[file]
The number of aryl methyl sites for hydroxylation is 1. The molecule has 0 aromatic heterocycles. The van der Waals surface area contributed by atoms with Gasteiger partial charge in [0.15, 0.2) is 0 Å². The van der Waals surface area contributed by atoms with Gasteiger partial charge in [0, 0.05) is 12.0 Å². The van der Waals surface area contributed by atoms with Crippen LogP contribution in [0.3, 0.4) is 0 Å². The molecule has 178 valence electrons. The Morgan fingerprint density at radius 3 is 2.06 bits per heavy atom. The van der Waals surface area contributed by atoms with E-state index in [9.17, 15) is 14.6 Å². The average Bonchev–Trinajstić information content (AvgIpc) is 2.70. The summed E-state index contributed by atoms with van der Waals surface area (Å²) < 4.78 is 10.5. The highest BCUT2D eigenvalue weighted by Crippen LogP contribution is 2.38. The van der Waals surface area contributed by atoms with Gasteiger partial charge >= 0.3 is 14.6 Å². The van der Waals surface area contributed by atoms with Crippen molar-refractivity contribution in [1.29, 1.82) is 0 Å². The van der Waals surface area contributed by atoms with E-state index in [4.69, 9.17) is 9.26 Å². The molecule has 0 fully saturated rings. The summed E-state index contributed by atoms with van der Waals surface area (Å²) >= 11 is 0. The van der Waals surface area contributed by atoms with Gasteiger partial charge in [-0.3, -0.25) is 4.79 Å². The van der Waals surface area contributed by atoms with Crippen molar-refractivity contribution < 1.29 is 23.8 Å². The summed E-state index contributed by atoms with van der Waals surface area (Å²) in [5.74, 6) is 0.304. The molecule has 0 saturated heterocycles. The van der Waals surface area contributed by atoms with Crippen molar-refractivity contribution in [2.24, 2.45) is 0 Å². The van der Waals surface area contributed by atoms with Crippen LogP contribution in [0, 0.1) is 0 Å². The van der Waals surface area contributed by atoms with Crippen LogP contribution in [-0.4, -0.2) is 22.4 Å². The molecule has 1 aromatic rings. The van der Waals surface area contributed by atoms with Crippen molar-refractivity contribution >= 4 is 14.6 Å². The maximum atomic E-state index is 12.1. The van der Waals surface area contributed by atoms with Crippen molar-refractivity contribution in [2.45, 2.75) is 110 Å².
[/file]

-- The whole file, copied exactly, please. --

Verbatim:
The number of aryl methyl sites for hydroxylation is 1. The molecule has 0 aromatic heterocycles. The van der Waals surface area contributed by atoms with Gasteiger partial charge in [0.15, 0.2) is 0 Å². The van der Waals surface area contributed by atoms with Gasteiger partial charge in [0, 0.05) is 12.0 Å². The van der Waals surface area contributed by atoms with Crippen LogP contribution in [0.3, 0.4) is 0 Å². The molecule has 178 valence electrons. The Morgan fingerprint density at radius 3 is 2.06 bits per heavy atom. The van der Waals surface area contributed by atoms with E-state index in [9.17, 15) is 14.6 Å². The average Bonchev–Trinajstić information content (AvgIpc) is 2.70. The summed E-state index contributed by atoms with van der Waals surface area (Å²) < 4.78 is 10.5. The highest BCUT2D eigenvalue weighted by Crippen LogP contribution is 2.38. The van der Waals surface area contributed by atoms with Gasteiger partial charge >= 0.3 is 14.6 Å². The van der Waals surface area contributed by atoms with Crippen molar-refractivity contribution in [1.29, 1.82) is 0 Å². The van der Waals surface area contributed by atoms with E-state index in [4.69, 9.17) is 9.26 Å². The molecule has 0 fully saturated rings. The summed E-state index contributed by atoms with van der Waals surface area (Å²) >= 11 is 0. The van der Waals surface area contributed by atoms with Gasteiger partial charge in [-0.3, -0.25) is 4.79 Å². The van der Waals surface area contributed by atoms with Crippen molar-refractivity contribution < 1.29 is 23.8 Å². The summed E-state index contributed by atoms with van der Waals surface area (Å²) in [5.74, 6) is 0.304. The molecule has 0 saturated heterocycles. The van der Waals surface area contributed by atoms with Crippen molar-refractivity contribution in [2.24, 2.45) is 0 Å². The van der Waals surface area contributed by atoms with Crippen LogP contribution in [0, 0.1) is 0 Å². The van der Waals surface area contributed by atoms with Crippen LogP contribution in [-0.4, -0.2) is 22.4 Å². The molecule has 1 aromatic rings. The van der Waals surface area contributed by atoms with Crippen molar-refractivity contribution >= 4 is 14.6 Å². The maximum atomic E-state index is 12.1. The van der Waals surface area contributed by atoms with Crippen molar-refractivity contribution in [2.45, 2.75) is 110 Å².